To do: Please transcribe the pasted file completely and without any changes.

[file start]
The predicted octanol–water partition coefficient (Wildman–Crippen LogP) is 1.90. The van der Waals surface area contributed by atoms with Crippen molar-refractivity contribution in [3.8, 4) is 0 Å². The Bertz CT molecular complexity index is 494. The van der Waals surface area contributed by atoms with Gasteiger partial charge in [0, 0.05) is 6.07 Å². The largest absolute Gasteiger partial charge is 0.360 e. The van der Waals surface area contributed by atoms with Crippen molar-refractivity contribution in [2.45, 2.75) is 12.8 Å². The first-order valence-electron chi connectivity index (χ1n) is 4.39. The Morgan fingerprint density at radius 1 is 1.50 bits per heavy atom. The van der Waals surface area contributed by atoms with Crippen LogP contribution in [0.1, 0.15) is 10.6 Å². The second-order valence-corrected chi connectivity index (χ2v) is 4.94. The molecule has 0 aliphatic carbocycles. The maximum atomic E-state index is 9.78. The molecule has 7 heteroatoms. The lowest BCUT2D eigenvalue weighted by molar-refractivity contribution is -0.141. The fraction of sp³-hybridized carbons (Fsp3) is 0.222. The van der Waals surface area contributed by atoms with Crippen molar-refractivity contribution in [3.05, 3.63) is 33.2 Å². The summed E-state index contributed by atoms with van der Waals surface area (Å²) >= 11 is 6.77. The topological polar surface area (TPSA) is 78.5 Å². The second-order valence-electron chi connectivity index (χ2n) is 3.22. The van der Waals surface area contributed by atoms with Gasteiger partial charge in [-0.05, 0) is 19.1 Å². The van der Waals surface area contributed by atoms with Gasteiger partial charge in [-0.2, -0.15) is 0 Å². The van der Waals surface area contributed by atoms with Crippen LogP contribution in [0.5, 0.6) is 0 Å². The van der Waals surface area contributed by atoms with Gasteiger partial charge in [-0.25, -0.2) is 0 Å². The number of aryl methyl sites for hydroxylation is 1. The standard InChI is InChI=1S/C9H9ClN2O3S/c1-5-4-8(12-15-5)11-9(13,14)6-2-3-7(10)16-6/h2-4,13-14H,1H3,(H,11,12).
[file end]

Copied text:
The predicted octanol–water partition coefficient (Wildman–Crippen LogP) is 1.90. The van der Waals surface area contributed by atoms with Crippen molar-refractivity contribution in [3.8, 4) is 0 Å². The Bertz CT molecular complexity index is 494. The van der Waals surface area contributed by atoms with Gasteiger partial charge in [0, 0.05) is 6.07 Å². The largest absolute Gasteiger partial charge is 0.360 e. The van der Waals surface area contributed by atoms with Crippen molar-refractivity contribution in [2.45, 2.75) is 12.8 Å². The first-order valence-electron chi connectivity index (χ1n) is 4.39. The Morgan fingerprint density at radius 1 is 1.50 bits per heavy atom. The van der Waals surface area contributed by atoms with Crippen LogP contribution in [0.1, 0.15) is 10.6 Å². The second-order valence-corrected chi connectivity index (χ2v) is 4.94. The molecule has 0 aliphatic carbocycles. The maximum atomic E-state index is 9.78. The molecule has 7 heteroatoms. The lowest BCUT2D eigenvalue weighted by molar-refractivity contribution is -0.141. The fraction of sp³-hybridized carbons (Fsp3) is 0.222. The van der Waals surface area contributed by atoms with Crippen molar-refractivity contribution in [3.05, 3.63) is 33.2 Å². The summed E-state index contributed by atoms with van der Waals surface area (Å²) >= 11 is 6.77. The topological polar surface area (TPSA) is 78.5 Å². The second-order valence-electron chi connectivity index (χ2n) is 3.22. The van der Waals surface area contributed by atoms with Gasteiger partial charge in [-0.05, 0) is 19.1 Å². The van der Waals surface area contributed by atoms with Gasteiger partial charge in [-0.2, -0.15) is 0 Å². The van der Waals surface area contributed by atoms with Crippen LogP contribution in [0.5, 0.6) is 0 Å². The van der Waals surface area contributed by atoms with Gasteiger partial charge in [-0.25, -0.2) is 0 Å². The number of aryl methyl sites for hydroxylation is 1. The standard InChI is InChI=1S/C9H9ClN2O3S/c1-5-4-8(12-15-5)11-9(13,14)6-2-3-7(10)16-6/h2-4,13-14H,1H3,(H,11,12).